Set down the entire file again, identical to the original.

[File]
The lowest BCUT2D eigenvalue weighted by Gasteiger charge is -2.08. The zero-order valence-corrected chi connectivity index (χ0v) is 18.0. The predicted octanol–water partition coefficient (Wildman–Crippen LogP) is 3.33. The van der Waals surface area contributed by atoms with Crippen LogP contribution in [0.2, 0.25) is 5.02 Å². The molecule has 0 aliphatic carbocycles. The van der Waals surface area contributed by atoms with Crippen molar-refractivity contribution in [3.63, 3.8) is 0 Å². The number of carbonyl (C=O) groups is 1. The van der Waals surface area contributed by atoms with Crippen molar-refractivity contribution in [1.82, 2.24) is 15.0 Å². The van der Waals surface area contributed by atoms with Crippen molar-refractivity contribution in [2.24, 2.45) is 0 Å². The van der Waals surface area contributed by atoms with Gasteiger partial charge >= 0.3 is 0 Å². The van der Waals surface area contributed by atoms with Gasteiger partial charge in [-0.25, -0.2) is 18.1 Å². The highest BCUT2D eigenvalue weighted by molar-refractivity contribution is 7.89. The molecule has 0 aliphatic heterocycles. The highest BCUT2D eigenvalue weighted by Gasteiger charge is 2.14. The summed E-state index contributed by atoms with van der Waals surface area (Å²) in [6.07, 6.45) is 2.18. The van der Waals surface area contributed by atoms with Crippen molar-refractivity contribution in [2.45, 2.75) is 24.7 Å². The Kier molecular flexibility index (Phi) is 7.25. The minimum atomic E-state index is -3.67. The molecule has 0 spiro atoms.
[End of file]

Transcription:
The lowest BCUT2D eigenvalue weighted by Gasteiger charge is -2.08. The zero-order valence-corrected chi connectivity index (χ0v) is 18.0. The predicted octanol–water partition coefficient (Wildman–Crippen LogP) is 3.33. The van der Waals surface area contributed by atoms with Crippen LogP contribution in [0.2, 0.25) is 5.02 Å². The molecule has 0 aliphatic carbocycles. The van der Waals surface area contributed by atoms with Crippen molar-refractivity contribution in [3.63, 3.8) is 0 Å². The number of carbonyl (C=O) groups is 1. The van der Waals surface area contributed by atoms with Crippen molar-refractivity contribution in [1.82, 2.24) is 15.0 Å². The van der Waals surface area contributed by atoms with Crippen molar-refractivity contribution in [2.24, 2.45) is 0 Å². The van der Waals surface area contributed by atoms with Gasteiger partial charge >= 0.3 is 0 Å². The van der Waals surface area contributed by atoms with Gasteiger partial charge in [-0.25, -0.2) is 18.1 Å². The highest BCUT2D eigenvalue weighted by molar-refractivity contribution is 7.89. The molecule has 0 aliphatic heterocycles. The highest BCUT2D eigenvalue weighted by Gasteiger charge is 2.14. The summed E-state index contributed by atoms with van der Waals surface area (Å²) in [6.07, 6.45) is 2.18. The van der Waals surface area contributed by atoms with Crippen molar-refractivity contribution in [2.45, 2.75) is 24.7 Å². The Kier molecular flexibility index (Phi) is 7.25. The minimum atomic E-state index is -3.67. The molecule has 0 spiro atoms.